There are three true species of avocados: the West Indian, the Guatemalan and the Mexican. The variety most often sold in commercial markets is the Mexican avocado or a hybrid of two. Avocado can be grown from seed, but don't expect fruit for 10 to 15 years, according to Texas A&M University. However, if time and space are available, avacado is an attractive and tasty evergreen plant to have around.
Rinse off the avocado meat clinging to the seed. Wipe it dry. Place three toothpicks into the seed, evenly opposite each other, about 1 inch up from the bottom (the flat side).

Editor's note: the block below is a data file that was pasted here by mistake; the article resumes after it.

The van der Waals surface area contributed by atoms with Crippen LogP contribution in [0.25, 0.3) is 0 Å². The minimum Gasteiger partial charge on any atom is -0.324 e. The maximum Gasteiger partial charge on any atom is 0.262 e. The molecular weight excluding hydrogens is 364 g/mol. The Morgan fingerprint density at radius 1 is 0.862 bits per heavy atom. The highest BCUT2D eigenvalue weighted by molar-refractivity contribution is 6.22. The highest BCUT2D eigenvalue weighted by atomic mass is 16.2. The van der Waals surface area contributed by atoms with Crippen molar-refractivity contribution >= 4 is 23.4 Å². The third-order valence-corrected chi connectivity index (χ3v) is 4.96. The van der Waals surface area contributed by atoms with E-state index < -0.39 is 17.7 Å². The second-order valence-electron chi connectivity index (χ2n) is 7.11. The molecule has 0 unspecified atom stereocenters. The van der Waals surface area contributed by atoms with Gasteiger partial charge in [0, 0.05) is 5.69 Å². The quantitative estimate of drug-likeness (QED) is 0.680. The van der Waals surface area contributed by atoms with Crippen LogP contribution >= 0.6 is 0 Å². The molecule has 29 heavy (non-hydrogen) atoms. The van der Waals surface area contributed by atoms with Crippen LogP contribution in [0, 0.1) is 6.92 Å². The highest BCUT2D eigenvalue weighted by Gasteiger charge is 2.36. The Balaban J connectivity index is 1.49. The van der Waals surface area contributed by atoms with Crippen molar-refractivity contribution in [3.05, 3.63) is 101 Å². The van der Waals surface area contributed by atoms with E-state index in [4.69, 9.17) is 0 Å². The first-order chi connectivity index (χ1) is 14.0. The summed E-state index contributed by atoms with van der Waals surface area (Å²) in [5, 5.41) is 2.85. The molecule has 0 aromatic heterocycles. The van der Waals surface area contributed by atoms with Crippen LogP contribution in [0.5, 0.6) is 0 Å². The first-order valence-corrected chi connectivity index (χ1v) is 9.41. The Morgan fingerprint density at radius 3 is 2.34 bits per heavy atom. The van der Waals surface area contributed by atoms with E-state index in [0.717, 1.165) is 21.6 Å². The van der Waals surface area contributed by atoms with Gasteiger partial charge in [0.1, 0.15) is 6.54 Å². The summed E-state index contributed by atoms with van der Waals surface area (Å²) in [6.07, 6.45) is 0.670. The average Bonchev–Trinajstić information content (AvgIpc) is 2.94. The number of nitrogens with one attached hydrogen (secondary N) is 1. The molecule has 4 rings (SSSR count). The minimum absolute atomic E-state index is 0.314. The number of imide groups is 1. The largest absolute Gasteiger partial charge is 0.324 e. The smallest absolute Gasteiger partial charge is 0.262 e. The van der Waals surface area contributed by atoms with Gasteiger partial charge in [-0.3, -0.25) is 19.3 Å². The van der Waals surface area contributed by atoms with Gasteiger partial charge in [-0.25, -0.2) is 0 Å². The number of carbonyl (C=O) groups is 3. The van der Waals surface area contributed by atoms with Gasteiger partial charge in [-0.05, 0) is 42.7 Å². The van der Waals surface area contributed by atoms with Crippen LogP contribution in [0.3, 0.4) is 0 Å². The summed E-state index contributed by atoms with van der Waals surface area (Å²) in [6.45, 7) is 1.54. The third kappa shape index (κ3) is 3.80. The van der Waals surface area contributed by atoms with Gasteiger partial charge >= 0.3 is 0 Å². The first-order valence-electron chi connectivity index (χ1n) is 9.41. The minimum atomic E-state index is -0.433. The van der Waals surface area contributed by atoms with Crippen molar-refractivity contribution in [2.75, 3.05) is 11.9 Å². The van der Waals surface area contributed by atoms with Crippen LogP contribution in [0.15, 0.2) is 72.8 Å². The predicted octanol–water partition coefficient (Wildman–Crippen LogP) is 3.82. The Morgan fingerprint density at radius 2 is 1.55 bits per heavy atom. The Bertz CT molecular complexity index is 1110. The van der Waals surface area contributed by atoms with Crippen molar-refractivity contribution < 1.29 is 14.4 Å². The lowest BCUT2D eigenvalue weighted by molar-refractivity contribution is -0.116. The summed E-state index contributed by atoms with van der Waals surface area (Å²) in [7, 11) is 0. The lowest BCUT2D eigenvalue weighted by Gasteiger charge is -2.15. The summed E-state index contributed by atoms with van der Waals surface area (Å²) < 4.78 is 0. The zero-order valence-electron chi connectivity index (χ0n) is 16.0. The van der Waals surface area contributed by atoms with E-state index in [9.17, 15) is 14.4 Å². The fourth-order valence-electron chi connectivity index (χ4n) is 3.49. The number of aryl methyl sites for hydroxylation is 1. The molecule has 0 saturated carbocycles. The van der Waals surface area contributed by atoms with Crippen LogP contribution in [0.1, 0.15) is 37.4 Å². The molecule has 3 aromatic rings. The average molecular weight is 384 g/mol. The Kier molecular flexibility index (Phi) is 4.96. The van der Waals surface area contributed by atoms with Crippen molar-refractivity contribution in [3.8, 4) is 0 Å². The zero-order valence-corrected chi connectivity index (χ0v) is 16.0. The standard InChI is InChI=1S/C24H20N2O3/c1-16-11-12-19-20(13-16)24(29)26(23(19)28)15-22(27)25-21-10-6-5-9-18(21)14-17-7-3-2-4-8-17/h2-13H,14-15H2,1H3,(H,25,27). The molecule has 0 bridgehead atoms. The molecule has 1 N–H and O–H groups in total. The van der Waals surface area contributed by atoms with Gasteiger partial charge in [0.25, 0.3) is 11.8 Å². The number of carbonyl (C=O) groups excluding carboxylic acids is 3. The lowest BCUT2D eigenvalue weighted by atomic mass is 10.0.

Set the seed over a glass of room-temperature water so that the bottom sits in 1/2 of an inch of water. Place it in a sunny window. Refresh the water if it gets cloudy.
Watch for little white roots to emerge from the round base of the seed over the next two to four weeks. Plant the seed before the roots get more than ½ of an inch long.
Prepare an 8-inch pot to grow the avocado in. Fill it with lightweight potting soil. Push aside enough soil so that the seed is buried with the top level of the soil.
Set the rooting seed in place gently. Do not break off any roots. Press the soil over the seed. Water it gently until the water runs from the bottom of the pot.
Place the avocado in a warm and sunny place inside or outside when the weather is about 70 to 75 degrees F.